Gambian President Adama Barrow said Thursday that the West African country is on the path of reconciliation, two-and-a-half years after his predecessor Yahya Jammeh went into exile facing allegations of torture.
Jammeh, who ruled the tiny West African state for 22 years, fled the country in January 2017 after losing presidential elections and initially refusing to step down.
He had come to power in a bloodless coup in July 1994 and was repeatedly re-elected in disputed circumstances until defeated in December 2016 by the relatively unknown Barrow.
After other West African states intervened, Jammeh fled into exile in the central African state of Equatorial Guinea.
Human rights activists accuse his regime of torturing opponents, summary executions, forced disappearances and rape.
A Truth, Reconciliation and Reparations Commission (TRRC) has been hearing evidence of the mayhem, including testimony from hitmen who said they carried out dozens of murders for Jammeh.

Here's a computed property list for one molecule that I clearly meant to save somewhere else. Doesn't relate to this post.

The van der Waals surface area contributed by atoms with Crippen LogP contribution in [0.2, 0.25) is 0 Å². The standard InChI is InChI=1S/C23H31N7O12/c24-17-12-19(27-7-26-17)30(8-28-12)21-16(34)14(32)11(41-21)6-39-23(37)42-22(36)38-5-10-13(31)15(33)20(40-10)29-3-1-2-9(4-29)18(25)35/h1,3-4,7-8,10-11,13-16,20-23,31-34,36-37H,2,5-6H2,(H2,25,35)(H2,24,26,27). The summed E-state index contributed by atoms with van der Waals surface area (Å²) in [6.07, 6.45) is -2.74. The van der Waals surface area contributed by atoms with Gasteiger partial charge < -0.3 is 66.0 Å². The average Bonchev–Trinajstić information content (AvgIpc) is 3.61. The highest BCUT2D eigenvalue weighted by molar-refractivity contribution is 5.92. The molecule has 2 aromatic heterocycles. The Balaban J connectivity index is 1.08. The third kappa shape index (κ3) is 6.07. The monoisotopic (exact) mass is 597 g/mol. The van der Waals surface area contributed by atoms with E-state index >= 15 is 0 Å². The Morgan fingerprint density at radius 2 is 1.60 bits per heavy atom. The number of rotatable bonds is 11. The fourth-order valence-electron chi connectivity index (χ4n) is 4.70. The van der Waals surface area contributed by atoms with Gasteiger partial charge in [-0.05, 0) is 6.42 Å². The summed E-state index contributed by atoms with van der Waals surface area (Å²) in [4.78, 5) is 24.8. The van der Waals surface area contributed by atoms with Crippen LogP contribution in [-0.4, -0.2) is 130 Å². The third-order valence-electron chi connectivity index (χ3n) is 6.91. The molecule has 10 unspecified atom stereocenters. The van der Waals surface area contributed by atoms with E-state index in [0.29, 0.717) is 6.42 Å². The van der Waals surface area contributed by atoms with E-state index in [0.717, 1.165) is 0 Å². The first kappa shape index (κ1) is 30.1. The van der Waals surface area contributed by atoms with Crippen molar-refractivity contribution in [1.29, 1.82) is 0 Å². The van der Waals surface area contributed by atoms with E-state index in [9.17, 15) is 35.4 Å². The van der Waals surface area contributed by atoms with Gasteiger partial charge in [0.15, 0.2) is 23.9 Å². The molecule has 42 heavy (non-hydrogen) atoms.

Since January, victims have staged a series of protests outside the TRRC offices.
Their testimony has been broadcast live on television in the former British colony wedged within Senegal, with a narrow coastline on the Atlantic Ocean.
"Through the TRRC, victims and bereaved families are coming to terms with their plight or the loss of their loved ones, and offenders are reconciling with their victims and themselves," Barrow said in a speech before parliament.
Last week, the Gambian government said it intended to prosecute Jammeh on allegations of theft and corruption.
The former president acquired more than 280 private and commercial properties, islands, forest parks, wetland and wildlife reserves during his time in power, according to a commission of inquiry cited by Justice Minister Abubacarr Tambadou.